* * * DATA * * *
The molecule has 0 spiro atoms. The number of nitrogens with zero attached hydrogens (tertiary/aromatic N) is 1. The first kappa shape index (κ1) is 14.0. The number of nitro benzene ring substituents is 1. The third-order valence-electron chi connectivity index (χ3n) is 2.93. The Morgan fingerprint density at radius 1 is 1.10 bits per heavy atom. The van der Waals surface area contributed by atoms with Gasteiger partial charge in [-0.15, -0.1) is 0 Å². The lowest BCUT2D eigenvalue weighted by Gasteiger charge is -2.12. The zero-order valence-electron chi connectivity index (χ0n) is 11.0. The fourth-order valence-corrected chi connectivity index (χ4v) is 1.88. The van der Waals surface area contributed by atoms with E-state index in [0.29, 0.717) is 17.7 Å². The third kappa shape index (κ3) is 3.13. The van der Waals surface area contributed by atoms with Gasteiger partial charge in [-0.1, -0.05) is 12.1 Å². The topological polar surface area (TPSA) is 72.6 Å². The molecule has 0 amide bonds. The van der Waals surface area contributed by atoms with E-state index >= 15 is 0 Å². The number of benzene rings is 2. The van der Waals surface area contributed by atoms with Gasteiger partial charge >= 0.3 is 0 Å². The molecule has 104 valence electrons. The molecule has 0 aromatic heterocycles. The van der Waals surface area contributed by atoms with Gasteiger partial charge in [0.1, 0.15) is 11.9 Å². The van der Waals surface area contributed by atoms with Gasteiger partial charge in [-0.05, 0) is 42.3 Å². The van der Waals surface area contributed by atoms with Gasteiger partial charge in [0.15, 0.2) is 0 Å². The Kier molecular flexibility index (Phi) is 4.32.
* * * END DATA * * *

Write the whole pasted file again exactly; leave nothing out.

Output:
The molecule has 0 spiro atoms. The number of nitrogens with zero attached hydrogens (tertiary/aromatic N) is 1. The first kappa shape index (κ1) is 14.0. The number of nitro benzene ring substituents is 1. The third-order valence-electron chi connectivity index (χ3n) is 2.93. The Morgan fingerprint density at radius 1 is 1.10 bits per heavy atom. The van der Waals surface area contributed by atoms with Gasteiger partial charge in [-0.15, -0.1) is 0 Å². The lowest BCUT2D eigenvalue weighted by Gasteiger charge is -2.12. The zero-order valence-electron chi connectivity index (χ0n) is 11.0. The fourth-order valence-corrected chi connectivity index (χ4v) is 1.88. The van der Waals surface area contributed by atoms with E-state index in [0.29, 0.717) is 17.7 Å². The third kappa shape index (κ3) is 3.13. The van der Waals surface area contributed by atoms with Gasteiger partial charge in [-0.1, -0.05) is 12.1 Å². The topological polar surface area (TPSA) is 72.6 Å². The molecule has 0 amide bonds. The van der Waals surface area contributed by atoms with E-state index >= 15 is 0 Å². The number of benzene rings is 2. The van der Waals surface area contributed by atoms with Gasteiger partial charge >= 0.3 is 0 Å². The molecule has 104 valence electrons. The molecule has 0 aromatic heterocycles. The van der Waals surface area contributed by atoms with Gasteiger partial charge in [0.1, 0.15) is 11.9 Å². The van der Waals surface area contributed by atoms with Gasteiger partial charge in [-0.05, 0) is 42.3 Å². The van der Waals surface area contributed by atoms with Gasteiger partial charge in [0.15, 0.2) is 0 Å². The Kier molecular flexibility index (Phi) is 4.32.